also highly effective and efficient. A typical sequence of study is discussed in the example below. A risk assessment ranked the process parameters likely to impact charge heterogeneity of a monoclonal antibody (MAb) as measured by the ion-exchange chromatography (IEC). The CQA of interest was charge heterogeneity. Multiple screening and response surface DoEs were performed that included testing of charge heterogeneity to confirm which process parameters impacted charge heterogeneity. The DoE analysis eventually enabled identification of process ranges that would control charge heterogeneity to an acceptable value [21]. Additional knowledge can be extracted by applying multivariate analysis [LVM, principal component analysis (PCA)] and data mining to integrated batch, process, stability, and bioperformance datasets. These tools have the benefit of extracting knowledge from a single product database or a portfolio of products with similar processes and technologies. Another application of risk management tools is deciding which attributes and parameters are ‘‘critical’’ from a regulatory perspective. There has been much discussion and debate within the industry on how criticality should be defined and practiced. The ramifications of the critical designation are quite significant in the pharmaceutical industry as it defines the composition of the design space and the focus for the control strategy. The CQAs and critical process parameters (CPPs) are the foundation from which regulatory commitments are made. Changes to the design space or the control strategy would typically require a prior approval from regulators. Process validation protocols typically stipulate what are the CQAs and CPPs and monitor and control their performance.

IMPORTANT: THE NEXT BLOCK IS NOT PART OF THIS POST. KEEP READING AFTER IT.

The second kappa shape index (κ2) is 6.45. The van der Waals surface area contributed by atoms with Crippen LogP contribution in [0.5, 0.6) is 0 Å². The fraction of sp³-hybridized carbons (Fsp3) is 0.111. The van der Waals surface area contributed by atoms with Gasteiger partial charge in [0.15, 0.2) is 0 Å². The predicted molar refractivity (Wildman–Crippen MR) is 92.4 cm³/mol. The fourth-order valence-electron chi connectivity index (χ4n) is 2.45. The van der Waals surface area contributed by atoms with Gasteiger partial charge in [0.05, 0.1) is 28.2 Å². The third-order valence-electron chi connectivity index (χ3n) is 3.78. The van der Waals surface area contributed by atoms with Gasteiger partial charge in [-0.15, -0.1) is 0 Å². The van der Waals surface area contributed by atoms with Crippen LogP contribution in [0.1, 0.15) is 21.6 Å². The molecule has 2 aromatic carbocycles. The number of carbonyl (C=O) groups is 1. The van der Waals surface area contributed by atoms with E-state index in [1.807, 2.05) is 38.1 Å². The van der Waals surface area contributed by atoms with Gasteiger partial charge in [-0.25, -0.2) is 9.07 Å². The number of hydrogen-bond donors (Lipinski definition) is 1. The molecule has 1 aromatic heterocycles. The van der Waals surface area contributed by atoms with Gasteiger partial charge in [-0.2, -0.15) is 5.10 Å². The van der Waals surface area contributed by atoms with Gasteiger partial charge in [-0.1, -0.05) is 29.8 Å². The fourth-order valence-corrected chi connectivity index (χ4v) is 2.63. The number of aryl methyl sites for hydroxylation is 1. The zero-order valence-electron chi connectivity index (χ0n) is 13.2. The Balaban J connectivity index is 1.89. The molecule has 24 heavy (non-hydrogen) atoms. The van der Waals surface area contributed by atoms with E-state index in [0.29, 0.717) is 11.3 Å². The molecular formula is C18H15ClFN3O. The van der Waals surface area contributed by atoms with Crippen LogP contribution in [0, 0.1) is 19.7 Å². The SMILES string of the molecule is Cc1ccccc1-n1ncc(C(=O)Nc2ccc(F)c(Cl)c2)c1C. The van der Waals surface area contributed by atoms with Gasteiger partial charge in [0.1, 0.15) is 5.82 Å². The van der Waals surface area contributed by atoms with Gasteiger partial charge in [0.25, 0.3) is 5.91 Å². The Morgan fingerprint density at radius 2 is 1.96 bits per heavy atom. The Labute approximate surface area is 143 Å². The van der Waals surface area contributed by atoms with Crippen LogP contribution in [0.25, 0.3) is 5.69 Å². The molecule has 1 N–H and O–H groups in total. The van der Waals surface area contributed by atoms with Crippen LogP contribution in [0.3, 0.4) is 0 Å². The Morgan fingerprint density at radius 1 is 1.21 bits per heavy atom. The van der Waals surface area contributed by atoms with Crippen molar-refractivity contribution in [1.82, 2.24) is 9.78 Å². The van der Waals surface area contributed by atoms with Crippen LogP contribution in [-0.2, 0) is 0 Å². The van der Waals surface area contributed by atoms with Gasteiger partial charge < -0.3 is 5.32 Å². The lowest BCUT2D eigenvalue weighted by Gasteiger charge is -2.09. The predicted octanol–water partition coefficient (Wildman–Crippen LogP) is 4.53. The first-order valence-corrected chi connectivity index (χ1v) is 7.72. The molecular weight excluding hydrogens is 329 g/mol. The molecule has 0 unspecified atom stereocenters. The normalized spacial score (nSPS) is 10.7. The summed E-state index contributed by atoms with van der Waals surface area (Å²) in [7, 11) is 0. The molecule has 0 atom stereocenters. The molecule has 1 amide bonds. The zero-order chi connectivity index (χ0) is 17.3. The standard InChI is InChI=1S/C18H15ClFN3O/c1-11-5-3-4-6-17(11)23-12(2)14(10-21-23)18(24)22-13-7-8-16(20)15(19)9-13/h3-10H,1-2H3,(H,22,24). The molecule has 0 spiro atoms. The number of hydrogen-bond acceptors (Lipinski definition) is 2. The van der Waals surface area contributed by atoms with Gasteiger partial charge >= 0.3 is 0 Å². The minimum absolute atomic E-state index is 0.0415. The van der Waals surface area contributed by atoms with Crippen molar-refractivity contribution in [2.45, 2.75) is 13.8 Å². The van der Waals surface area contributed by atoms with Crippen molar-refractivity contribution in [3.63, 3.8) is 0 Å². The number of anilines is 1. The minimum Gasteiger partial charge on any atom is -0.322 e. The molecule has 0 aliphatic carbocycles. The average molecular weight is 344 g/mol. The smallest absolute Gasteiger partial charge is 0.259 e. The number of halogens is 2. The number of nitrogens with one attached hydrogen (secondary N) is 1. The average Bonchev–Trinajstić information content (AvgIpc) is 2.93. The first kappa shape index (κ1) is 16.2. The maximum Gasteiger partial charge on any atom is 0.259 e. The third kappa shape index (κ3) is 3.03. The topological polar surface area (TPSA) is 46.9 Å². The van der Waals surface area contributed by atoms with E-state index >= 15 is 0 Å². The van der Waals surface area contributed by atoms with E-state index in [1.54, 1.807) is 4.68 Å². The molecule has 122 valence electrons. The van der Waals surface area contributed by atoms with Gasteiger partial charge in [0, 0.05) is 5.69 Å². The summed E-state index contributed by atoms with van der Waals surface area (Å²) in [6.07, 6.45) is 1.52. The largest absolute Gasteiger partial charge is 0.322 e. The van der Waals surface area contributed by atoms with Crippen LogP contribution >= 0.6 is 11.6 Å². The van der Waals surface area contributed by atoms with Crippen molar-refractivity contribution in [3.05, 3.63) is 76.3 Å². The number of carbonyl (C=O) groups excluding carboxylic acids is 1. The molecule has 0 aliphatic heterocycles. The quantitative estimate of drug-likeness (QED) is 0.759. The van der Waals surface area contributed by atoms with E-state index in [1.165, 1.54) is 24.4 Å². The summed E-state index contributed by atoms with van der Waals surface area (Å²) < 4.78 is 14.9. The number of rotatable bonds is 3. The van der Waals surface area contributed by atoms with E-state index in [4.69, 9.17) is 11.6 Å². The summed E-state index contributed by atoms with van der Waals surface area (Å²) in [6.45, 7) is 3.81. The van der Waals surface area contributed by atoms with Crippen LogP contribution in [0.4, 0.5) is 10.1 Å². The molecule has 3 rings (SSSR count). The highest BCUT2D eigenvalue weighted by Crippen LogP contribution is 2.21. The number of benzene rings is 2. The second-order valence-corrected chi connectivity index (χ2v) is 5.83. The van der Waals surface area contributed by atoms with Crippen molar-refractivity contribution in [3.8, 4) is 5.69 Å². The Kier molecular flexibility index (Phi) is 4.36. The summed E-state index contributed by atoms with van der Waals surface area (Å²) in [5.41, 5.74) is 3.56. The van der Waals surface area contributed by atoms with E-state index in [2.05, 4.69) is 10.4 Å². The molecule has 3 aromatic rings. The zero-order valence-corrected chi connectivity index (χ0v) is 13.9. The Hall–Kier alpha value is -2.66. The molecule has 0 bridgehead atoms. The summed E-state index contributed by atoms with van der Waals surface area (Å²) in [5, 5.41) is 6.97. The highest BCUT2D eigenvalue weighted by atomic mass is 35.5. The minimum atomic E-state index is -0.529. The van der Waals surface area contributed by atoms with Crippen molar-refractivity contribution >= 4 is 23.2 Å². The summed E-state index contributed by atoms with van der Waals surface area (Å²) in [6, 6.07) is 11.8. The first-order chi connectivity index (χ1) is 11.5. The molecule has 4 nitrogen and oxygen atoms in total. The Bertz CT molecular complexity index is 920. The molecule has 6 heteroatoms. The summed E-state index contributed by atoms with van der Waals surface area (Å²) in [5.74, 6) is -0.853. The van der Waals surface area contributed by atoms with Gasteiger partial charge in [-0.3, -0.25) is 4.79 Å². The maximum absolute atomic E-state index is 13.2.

1 Quality by Design

The ISPE PQLI subcommittee on criticality has attempted to establish guidance on deciding critical parameters and attributes. Criticality is viewed on a continuum from low to high criticality. The realization that a parameter or attribute criticality can vary over a wide range was viewed as a breakthrough. However, the reality is that regulators expect pharmaceutical companies to draw a clear distinction between noncritical and critical to assist with the application of regulations. FMEA and FMECA (Failure Mode, Effects, and Criticality Analysis) are useful as decision-making tools and also as risk mitigation tools. An example of how FMECA can be employed as a criticality decision-making tool is shown in Table 1.5. 1.4 Design Space and Control Strategy